Document Type

Article

Publication Date

11-10-2017

Publication Title

Atmospheric Chemistry and Physics

ISSN

1680-7324

Volume

17

Issue

21

First Page

13417

Last Page

13438

DOI

http://dx.doi.org/10.5194/acp-17-13417-2017

Abstract

Alkenes are reactive hydrocarbons that influence local and regional atmospheric chemistry by playing important roles in the photochemical production of tropospheric ozone and in the formation of secondary organic aerosols. The simplest alkene, ethene (ethylene), is a major plant hormone and ripening agent for agricultural commodities. The group of light alkenes (C-2-C-4) originates from both biogenic and anthropogenic sources, but their biogenic sources are poorly characterized, with limited field-based flux observations. Here we report net ecosystem fluxes of light alkenes and isoprene from a semiarid ponderosa pine forest in the Rocky Mountains of Colorado, USA using the relaxed eddy accumulation (REA) technique during the summer of 2014. Ethene, propene, butene and isoprene emissions have strong diurnal cycles, with median daytime fluxes of 123, 95, 39 and 17 mu g m(-2) h(-1), respectively. The fluxes were correlated with each other, followed general ecosystem trends of CO2 and water vapor, and showed similar sunlight and temperature response curves as other biogenic VOCs. The May through October flux, based on measurements and modeling, averaged 62, 52, 24 and 18 mu g m(-2) h(-1) for ethene, propene, butene and isoprene, respectively. The light alkenes contribute significantly to the overall biogenic source of reactive hydrocarbons: roughly 18% of the dominant biogenic VOC, 2-methyl-3-buten-2-ol. The measured ecosystem scale fluxes are 40-80% larger than estimates used for global emissions models for this type of ecosystem.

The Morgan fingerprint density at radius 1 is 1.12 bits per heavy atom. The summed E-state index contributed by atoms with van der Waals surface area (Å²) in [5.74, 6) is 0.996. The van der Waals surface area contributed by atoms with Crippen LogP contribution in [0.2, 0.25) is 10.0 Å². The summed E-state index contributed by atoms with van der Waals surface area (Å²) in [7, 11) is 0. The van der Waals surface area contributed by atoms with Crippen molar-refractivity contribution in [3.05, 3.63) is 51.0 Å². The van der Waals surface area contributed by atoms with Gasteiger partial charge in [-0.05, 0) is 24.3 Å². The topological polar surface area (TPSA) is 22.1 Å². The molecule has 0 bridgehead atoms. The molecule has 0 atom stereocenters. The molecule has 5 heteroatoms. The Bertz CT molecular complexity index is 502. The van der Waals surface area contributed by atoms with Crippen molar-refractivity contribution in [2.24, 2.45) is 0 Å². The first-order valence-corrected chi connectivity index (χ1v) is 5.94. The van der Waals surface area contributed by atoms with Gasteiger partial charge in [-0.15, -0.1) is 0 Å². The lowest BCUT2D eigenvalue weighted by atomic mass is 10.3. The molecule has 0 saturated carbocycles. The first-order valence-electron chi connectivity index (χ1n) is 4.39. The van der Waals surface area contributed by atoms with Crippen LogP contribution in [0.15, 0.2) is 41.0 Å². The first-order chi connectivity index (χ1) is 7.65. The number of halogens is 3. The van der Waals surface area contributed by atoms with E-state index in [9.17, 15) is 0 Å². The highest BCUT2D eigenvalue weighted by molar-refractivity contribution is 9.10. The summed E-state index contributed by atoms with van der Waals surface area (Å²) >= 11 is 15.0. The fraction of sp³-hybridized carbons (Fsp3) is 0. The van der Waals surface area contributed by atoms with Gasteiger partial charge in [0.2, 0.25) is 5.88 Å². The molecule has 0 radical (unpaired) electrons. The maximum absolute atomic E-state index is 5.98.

Creative Commons License

Creative Commons Attribution 3.0 License
This work is licensed under a Creative Commons Attribution 3.0 License.

Share

COinS